Howl's Moving Castle



- Ozark Savage

Howl's Moving Castle (2004)

AKA: Hauru No Ugoku Shiro

Director: Hayao Miyazaki

Cast: Chieko Baisho, Takuya Kimura, Akihiro Miwa, Tatsuya Gashuin, Ryunosuke Kamiki, Mitsunori Isaki, Yo Oizumi, Akio Otsuka, Daijiro Harada, Haruko Kato

Running Time: 119 min.

Plot: After Sophie is cursed and turns into a 90-year-old woman, she embarks on an incredible odyssey to lift the curse. She finds refuge in Howl's magical moving castle where Sophie's love and support come to have a major impact on Howl.

Availability: This title is available at


OZARK SAVAGE'S REVIEW: Yet another head trip and visual feast from the mind of Japanese animation artist Miyazaki. He takes us on an adventurous tale of war, magic and true love. The story follows quiet young shop girl Sophi (Emily Mortimer), who has a curse placed on by the Witch of the Waste that turns her into a withered bent old lady. Now she must run away into the wastes to find someone who can help reverse the curse upon her. It is there that she comes across the eponymous moving castle of the great and literally heartless wizard Howl (Christian Bale).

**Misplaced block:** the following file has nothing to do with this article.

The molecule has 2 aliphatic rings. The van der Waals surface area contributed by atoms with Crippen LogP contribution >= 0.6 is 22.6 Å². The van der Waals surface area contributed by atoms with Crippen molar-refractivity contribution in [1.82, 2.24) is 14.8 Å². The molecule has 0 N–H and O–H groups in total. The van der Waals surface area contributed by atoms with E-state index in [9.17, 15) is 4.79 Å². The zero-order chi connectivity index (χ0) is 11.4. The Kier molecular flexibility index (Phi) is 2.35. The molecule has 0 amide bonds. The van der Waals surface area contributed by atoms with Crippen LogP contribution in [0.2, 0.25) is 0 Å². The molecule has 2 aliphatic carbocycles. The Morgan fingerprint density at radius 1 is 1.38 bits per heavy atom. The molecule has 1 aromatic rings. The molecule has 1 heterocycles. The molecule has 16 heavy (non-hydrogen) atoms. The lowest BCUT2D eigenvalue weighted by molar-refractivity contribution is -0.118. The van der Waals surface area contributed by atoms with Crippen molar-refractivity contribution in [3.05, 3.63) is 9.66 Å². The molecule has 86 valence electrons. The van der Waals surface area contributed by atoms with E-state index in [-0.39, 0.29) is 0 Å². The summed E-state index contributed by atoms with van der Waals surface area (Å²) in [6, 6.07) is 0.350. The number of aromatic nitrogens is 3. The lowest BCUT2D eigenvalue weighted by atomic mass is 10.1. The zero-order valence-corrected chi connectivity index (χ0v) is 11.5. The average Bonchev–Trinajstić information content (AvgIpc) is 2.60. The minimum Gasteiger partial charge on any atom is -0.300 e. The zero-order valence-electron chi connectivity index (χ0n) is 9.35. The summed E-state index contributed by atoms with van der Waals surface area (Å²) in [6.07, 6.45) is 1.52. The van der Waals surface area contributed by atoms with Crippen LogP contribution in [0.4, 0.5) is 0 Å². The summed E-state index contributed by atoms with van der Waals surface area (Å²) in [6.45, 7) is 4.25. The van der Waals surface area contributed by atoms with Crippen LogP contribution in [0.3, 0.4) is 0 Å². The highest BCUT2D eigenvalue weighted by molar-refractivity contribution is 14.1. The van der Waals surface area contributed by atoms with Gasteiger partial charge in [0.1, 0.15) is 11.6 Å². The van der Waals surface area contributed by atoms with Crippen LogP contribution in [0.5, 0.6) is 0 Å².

First off I want to mention my only real gripe with the story and that is the war that is going on partly as background to the central love and redemption story. I just didn't feel that side of the film was conveyed as well as the rest and as a result it seems out of place at time. It seems more of an added anti-war statement inside what it really is a beautifully told story.

What lifts this above so many other animated features is Miyazaki's ability to enchant an audience with a style that is an art form unto itself. This can create some of the most emotive and wonderful characters in animation today. And he places these creations against detailed and beautiful vistas. One example of his work is the castle itself, it is wonderful amalgamation of parts of houses, chimneys and machinery that has it's our personality, you could watch the movie a second time just to catch the intricacies you may have missed the first time through.

Miyazaki had a hard act to follow in creating an another film after the critical success of "Spirited Away". Although he doesn't quite match what he did with that one when he undershoots he still manages to best everyone else. He is to our time what Walt Disney was to the 40s and 50s.